WARNING: This article contains major spoilers for Spider-Man: No Way Home, and some other MCU films for that matter.
It’s safe to say that the decision to meld Disney’s MCU with Sony’s previous Spider-Man franchises was an overwhelming success, both creatively and financially. Spider-Man: No Way Home holds the record for the second biggest box office opening of all time, behind only Avengers: Endgame, and currently has a 94% Tomatometer score and a 96% Audience score on Rotten Tomatoes. This was a big win all around.
While the film was a fan-pleaser, to say the least, it ended with a sacrifice by Peter that is meant to begin a fresh slate for Spider-Man going forward. With the world now not knowing who Peter Parker is, Peter is forced to begin his life anew, forcing the transition from high school to adulthood that we’ve seen played out before a bit more organically in both the comics and on film. But I believe that this development in the trajectory of the character was not solely a creative decision, but also a financial one, as it is the first step of transitioning Spider-Man away from Disney and the MCU.
Before Mysterio outed Peter as Spidey (via J. Jonah Jamison), the only non-deceased people outside of Peter’s inner circle to know his secret were Happy Hogan, Adrian Toomes/Vulture, Doctor Strange, Pepper Potts, Carol Danvers/Captain Marvel, Nick Fury, Maria Hill, Talos and Soren, none of whom remember him anymore. This doesn’t retcon the events of Avengers: End Game, Homecoming, Far from Home, or No Way Home, but it does modify each of these characters’ memories of said events, some more than others. Captain Marvel’s brief introduction to Peter in End Game pales in comparison to Nick Fury’s (actually Talos’) recruitment efforts in Far from Home.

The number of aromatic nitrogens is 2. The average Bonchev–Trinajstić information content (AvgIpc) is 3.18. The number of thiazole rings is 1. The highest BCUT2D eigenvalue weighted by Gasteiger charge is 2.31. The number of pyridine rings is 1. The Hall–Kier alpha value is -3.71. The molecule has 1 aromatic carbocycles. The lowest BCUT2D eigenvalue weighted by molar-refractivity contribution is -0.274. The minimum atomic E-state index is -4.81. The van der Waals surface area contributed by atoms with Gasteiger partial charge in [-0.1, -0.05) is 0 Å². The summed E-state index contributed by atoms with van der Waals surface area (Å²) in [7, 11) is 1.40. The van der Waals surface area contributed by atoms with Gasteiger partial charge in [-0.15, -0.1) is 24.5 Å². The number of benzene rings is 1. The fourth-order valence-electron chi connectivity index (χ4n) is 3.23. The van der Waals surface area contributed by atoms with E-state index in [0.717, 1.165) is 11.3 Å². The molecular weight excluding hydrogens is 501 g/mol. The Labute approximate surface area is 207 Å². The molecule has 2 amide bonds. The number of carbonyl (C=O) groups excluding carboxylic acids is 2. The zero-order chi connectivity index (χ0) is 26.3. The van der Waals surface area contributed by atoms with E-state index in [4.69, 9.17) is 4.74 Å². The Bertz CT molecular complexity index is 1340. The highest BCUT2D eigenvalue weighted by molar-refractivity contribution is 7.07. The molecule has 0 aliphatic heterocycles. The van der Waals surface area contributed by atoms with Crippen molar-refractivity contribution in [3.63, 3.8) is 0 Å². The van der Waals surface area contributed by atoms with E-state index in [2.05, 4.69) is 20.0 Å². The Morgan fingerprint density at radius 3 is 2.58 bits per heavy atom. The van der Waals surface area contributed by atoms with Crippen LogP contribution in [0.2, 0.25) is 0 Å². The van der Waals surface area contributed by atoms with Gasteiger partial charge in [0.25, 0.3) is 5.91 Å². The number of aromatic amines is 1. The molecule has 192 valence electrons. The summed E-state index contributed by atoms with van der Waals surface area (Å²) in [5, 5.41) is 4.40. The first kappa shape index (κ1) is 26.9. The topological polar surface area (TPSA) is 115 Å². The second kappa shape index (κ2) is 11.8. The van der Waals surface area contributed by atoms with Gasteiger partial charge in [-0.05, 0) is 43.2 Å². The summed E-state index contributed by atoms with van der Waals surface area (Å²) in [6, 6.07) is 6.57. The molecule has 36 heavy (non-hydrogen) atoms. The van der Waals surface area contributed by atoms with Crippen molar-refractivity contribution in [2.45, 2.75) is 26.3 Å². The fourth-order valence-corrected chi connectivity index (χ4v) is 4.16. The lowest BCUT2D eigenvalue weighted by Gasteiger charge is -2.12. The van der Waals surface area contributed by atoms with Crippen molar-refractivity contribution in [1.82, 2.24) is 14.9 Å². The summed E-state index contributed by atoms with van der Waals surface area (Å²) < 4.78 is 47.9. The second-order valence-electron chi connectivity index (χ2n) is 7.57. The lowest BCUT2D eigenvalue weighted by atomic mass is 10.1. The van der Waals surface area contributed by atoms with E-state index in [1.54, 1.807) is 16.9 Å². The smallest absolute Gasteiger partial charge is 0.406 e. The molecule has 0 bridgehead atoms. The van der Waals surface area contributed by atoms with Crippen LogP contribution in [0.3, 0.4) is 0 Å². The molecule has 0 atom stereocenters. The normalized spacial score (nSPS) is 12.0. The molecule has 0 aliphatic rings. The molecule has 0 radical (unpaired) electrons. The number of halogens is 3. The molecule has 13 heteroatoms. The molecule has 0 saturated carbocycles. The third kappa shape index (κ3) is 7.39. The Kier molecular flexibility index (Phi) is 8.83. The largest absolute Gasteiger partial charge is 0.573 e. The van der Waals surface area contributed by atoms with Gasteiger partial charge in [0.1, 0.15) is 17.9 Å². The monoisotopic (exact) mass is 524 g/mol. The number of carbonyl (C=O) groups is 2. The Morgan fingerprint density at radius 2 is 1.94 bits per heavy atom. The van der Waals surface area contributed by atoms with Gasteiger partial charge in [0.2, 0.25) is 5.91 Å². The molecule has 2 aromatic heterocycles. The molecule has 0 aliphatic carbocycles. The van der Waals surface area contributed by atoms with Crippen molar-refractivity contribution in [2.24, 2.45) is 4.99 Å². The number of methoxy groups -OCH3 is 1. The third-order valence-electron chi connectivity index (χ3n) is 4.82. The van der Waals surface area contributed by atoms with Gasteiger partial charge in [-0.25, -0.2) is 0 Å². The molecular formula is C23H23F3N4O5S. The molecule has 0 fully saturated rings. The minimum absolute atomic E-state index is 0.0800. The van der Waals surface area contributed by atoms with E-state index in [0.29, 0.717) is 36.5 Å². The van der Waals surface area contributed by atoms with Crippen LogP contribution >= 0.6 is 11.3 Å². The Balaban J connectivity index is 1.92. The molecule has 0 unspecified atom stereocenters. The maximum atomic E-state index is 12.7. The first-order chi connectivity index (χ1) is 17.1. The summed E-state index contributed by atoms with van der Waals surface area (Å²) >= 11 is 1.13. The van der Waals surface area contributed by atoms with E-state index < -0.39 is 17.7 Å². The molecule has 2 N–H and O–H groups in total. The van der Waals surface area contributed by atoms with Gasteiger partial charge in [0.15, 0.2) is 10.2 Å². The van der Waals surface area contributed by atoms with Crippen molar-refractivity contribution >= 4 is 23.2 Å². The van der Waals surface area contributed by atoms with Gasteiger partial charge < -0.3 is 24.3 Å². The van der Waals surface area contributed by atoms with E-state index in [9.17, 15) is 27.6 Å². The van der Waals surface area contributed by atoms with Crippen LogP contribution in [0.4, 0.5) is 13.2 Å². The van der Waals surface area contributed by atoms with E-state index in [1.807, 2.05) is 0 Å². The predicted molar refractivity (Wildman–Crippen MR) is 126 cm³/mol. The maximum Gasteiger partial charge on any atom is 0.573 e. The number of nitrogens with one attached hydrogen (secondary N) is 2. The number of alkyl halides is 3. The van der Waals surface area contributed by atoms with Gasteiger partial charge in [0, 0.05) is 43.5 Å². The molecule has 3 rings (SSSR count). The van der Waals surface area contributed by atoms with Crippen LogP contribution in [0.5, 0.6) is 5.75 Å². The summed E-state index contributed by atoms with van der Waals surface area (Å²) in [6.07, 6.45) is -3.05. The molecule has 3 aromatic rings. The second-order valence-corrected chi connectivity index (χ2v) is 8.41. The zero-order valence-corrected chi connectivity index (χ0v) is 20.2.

So where do each of those characters stand going forward in regard to Peter? In theory, Spider-Man could just simply reintroduce himself as Peter if he wanted to and it would have little to no repercussions whatsoever. Heck, Peter could probably explain the events of No Way Home to Dr. Strange and Nick Fury and they’d likely believe him. But not only would that not really benefit Peter at all (nor would it likely be detrimental), but it is also not the direction I believe Sony is taking the franchise.
Producer Amy Pascal’s announcement in November that they were moving ahead with a new trilogy, furthering the deal between Sony and Disney, was recently backed up by statements from Pascal and Kevin Fiege saying that they are developing the stories for the next three films. Pascal went as far as saying that she hopes the relationship between the studios “lasts forever,” and I have no reason to believe that those sentiments are not true.
The 2019 financial dispute between Disney and Sony called into question the possibility of there even being a third Spidey MCU-related film, let alone another trilogy beyond it. However, I suspect that both the resolution of that dispute, as well as the announcement of future Spidey films, were done so with one caveat: slowly move Spider-Man away from the MCU.